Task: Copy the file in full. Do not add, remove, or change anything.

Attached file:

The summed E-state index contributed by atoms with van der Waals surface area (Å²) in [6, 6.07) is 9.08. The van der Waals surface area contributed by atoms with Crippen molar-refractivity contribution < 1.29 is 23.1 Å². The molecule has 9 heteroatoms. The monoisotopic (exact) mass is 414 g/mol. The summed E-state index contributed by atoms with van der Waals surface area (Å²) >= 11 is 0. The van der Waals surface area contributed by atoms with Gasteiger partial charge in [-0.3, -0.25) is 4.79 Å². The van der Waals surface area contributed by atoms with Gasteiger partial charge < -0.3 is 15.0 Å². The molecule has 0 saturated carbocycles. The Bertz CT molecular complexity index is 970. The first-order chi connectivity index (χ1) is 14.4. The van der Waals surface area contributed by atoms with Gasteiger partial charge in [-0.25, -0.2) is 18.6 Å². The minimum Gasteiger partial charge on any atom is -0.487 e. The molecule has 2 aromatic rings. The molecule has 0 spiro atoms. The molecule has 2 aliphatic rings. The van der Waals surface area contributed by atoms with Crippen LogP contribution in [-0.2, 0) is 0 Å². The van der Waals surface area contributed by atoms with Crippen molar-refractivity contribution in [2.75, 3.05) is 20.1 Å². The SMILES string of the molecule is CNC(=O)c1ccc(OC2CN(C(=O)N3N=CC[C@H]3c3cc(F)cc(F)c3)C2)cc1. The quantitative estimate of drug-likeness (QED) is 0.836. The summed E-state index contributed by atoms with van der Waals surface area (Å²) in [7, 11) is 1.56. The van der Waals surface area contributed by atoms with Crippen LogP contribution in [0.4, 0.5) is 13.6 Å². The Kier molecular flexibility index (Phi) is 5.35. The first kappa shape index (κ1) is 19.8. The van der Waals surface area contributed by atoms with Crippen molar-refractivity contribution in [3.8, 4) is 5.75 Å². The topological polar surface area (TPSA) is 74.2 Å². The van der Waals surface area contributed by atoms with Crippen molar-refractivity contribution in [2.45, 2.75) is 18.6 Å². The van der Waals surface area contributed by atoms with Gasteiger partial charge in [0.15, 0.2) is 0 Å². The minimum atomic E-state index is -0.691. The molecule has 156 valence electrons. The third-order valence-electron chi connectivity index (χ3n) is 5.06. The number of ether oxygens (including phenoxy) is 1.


The summed E-state index contributed by atoms with van der Waals surface area (Å²) in [6, 6.07) is 9.08. The van der Waals surface area contributed by atoms with Crippen molar-refractivity contribution < 1.29 is 23.1 Å². The molecule has 9 heteroatoms. The monoisotopic (exact) mass is 414 g/mol. The summed E-state index contributed by atoms with van der Waals surface area (Å²) >= 11 is 0. The van der Waals surface area contributed by atoms with Gasteiger partial charge in [-0.3, -0.25) is 4.79 Å². The van der Waals surface area contributed by atoms with Gasteiger partial charge < -0.3 is 15.0 Å². The molecule has 0 saturated carbocycles. The Bertz CT molecular complexity index is 970. The first-order chi connectivity index (χ1) is 14.4. The van der Waals surface area contributed by atoms with Gasteiger partial charge in [-0.25, -0.2) is 18.6 Å². The minimum Gasteiger partial charge on any atom is -0.487 e. The molecule has 2 aromatic rings. The molecule has 0 spiro atoms. The molecule has 2 aliphatic rings. The van der Waals surface area contributed by atoms with Crippen LogP contribution in [-0.2, 0) is 0 Å². The van der Waals surface area contributed by atoms with Crippen molar-refractivity contribution in [2.75, 3.05) is 20.1 Å². The SMILES string of the molecule is CNC(=O)c1ccc(OC2CN(C(=O)N3N=CC[C@H]3c3cc(F)cc(F)c3)C2)cc1. The quantitative estimate of drug-likeness (QED) is 0.836. The summed E-state index contributed by atoms with van der Waals surface area (Å²) in [7, 11) is 1.56. The van der Waals surface area contributed by atoms with Crippen LogP contribution in [0.4, 0.5) is 13.6 Å². The Kier molecular flexibility index (Phi) is 5.35. The first kappa shape index (κ1) is 19.8. The van der Waals surface area contributed by atoms with Crippen molar-refractivity contribution in [3.8, 4) is 5.75 Å². The topological polar surface area (TPSA) is 74.2 Å². The van der Waals surface area contributed by atoms with Crippen molar-refractivity contribution in [2.45, 2.75) is 18.6 Å². The van der Waals surface area contributed by atoms with Gasteiger partial charge in [0.15, 0.2) is 0 Å². The minimum atomic E-state index is -0.691. The molecule has 156 valence electrons. The third-order valence-electron chi connectivity index (χ3n) is 5.06. The number of ether oxygens (including phenoxy) is 1.